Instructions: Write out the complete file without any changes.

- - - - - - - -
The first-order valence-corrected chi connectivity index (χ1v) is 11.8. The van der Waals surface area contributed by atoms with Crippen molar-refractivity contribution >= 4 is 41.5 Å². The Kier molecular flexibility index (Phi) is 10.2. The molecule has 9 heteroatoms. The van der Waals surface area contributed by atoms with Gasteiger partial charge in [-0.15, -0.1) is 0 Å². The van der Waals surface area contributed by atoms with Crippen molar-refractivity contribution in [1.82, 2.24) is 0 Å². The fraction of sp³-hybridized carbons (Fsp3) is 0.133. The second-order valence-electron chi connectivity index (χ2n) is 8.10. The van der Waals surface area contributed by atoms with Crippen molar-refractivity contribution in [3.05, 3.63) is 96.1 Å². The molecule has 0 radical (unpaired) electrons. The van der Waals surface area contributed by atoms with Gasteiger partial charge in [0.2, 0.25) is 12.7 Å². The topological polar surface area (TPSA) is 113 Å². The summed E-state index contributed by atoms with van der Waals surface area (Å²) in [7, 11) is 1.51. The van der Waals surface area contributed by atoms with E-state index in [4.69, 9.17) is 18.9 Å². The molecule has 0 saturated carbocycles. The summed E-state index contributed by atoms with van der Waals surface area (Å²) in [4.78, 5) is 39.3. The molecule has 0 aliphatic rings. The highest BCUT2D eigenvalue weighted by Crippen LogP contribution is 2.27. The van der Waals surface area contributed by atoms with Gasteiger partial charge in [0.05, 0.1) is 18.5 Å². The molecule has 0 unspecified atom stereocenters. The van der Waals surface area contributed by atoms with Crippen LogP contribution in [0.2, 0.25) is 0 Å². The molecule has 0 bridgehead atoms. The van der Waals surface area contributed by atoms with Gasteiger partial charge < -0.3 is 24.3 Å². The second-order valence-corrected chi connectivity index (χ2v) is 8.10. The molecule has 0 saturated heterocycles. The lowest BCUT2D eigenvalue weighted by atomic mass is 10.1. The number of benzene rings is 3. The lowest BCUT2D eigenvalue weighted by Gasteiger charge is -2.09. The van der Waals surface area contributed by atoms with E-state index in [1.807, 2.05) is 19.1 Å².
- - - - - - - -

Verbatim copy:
The first-order valence-corrected chi connectivity index (χ1v) is 11.8. The van der Waals surface area contributed by atoms with Crippen molar-refractivity contribution >= 4 is 41.5 Å². The Kier molecular flexibility index (Phi) is 10.2. The molecule has 9 heteroatoms. The van der Waals surface area contributed by atoms with Gasteiger partial charge in [-0.15, -0.1) is 0 Å². The van der Waals surface area contributed by atoms with Crippen molar-refractivity contribution in [1.82, 2.24) is 0 Å². The fraction of sp³-hybridized carbons (Fsp3) is 0.133. The second-order valence-electron chi connectivity index (χ2n) is 8.10. The van der Waals surface area contributed by atoms with Crippen molar-refractivity contribution in [3.05, 3.63) is 96.1 Å². The molecule has 0 radical (unpaired) electrons. The van der Waals surface area contributed by atoms with Gasteiger partial charge in [0.2, 0.25) is 12.7 Å². The topological polar surface area (TPSA) is 113 Å². The summed E-state index contributed by atoms with van der Waals surface area (Å²) in [7, 11) is 1.51. The van der Waals surface area contributed by atoms with E-state index in [4.69, 9.17) is 18.9 Å². The molecule has 0 saturated carbocycles. The summed E-state index contributed by atoms with van der Waals surface area (Å²) in [4.78, 5) is 39.3. The molecule has 0 aliphatic rings. The highest BCUT2D eigenvalue weighted by Crippen LogP contribution is 2.27. The van der Waals surface area contributed by atoms with Gasteiger partial charge in [0.05, 0.1) is 18.5 Å². The molecule has 0 unspecified atom stereocenters. The van der Waals surface area contributed by atoms with Crippen LogP contribution in [0.2, 0.25) is 0 Å². The molecule has 0 bridgehead atoms. The van der Waals surface area contributed by atoms with Gasteiger partial charge < -0.3 is 24.3 Å². The second-order valence-corrected chi connectivity index (χ2v) is 8.10. The molecule has 0 saturated heterocycles. The lowest BCUT2D eigenvalue weighted by atomic mass is 10.1. The number of benzene rings is 3. The lowest BCUT2D eigenvalue weighted by Gasteiger charge is -2.09. The van der Waals surface area contributed by atoms with E-state index in [1.807, 2.05) is 19.1 Å².